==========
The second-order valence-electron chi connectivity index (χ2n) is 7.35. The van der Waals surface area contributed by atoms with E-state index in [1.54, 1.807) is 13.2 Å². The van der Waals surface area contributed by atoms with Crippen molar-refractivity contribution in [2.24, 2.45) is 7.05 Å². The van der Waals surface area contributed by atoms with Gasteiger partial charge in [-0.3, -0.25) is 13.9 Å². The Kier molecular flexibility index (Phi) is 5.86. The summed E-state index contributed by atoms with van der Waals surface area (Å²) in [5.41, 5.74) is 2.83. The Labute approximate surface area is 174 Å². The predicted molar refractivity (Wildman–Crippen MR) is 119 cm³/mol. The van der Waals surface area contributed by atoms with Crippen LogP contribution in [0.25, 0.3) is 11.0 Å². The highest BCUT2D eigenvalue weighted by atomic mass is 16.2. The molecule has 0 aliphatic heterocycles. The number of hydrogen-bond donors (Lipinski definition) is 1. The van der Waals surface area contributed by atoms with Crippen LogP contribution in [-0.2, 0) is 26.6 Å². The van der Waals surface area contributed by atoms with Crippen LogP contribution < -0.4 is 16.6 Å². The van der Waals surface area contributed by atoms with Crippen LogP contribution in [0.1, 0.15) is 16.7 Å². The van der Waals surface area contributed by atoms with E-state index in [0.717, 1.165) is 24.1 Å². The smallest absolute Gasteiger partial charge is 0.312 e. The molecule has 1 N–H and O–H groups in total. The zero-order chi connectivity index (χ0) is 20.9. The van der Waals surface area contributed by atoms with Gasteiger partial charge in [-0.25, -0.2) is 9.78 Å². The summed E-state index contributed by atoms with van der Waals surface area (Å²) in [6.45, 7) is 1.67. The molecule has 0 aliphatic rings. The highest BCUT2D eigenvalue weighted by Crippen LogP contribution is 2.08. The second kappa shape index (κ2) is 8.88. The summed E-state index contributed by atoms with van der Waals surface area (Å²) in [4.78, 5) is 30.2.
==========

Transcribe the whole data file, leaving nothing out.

The second-order valence-electron chi connectivity index (χ2n) is 7.35. The van der Waals surface area contributed by atoms with E-state index in [1.54, 1.807) is 13.2 Å². The van der Waals surface area contributed by atoms with Crippen molar-refractivity contribution in [2.24, 2.45) is 7.05 Å². The van der Waals surface area contributed by atoms with Gasteiger partial charge in [-0.3, -0.25) is 13.9 Å². The Kier molecular flexibility index (Phi) is 5.86. The summed E-state index contributed by atoms with van der Waals surface area (Å²) in [5.41, 5.74) is 2.83. The Labute approximate surface area is 174 Å². The predicted molar refractivity (Wildman–Crippen MR) is 119 cm³/mol. The van der Waals surface area contributed by atoms with Crippen LogP contribution in [0.25, 0.3) is 11.0 Å². The highest BCUT2D eigenvalue weighted by atomic mass is 16.2. The molecule has 0 aliphatic heterocycles. The number of hydrogen-bond donors (Lipinski definition) is 1. The van der Waals surface area contributed by atoms with Crippen LogP contribution in [-0.2, 0) is 26.6 Å². The van der Waals surface area contributed by atoms with Crippen LogP contribution < -0.4 is 16.6 Å². The van der Waals surface area contributed by atoms with Crippen LogP contribution in [0.1, 0.15) is 16.7 Å². The van der Waals surface area contributed by atoms with E-state index in [0.717, 1.165) is 24.1 Å². The smallest absolute Gasteiger partial charge is 0.312 e. The molecule has 1 N–H and O–H groups in total. The zero-order chi connectivity index (χ0) is 20.9. The van der Waals surface area contributed by atoms with Gasteiger partial charge in [-0.25, -0.2) is 9.78 Å². The summed E-state index contributed by atoms with van der Waals surface area (Å²) in [6.45, 7) is 1.67. The molecule has 0 aliphatic rings. The highest BCUT2D eigenvalue weighted by Crippen LogP contribution is 2.08. The second kappa shape index (κ2) is 8.88. The summed E-state index contributed by atoms with van der Waals surface area (Å²) in [4.78, 5) is 30.2.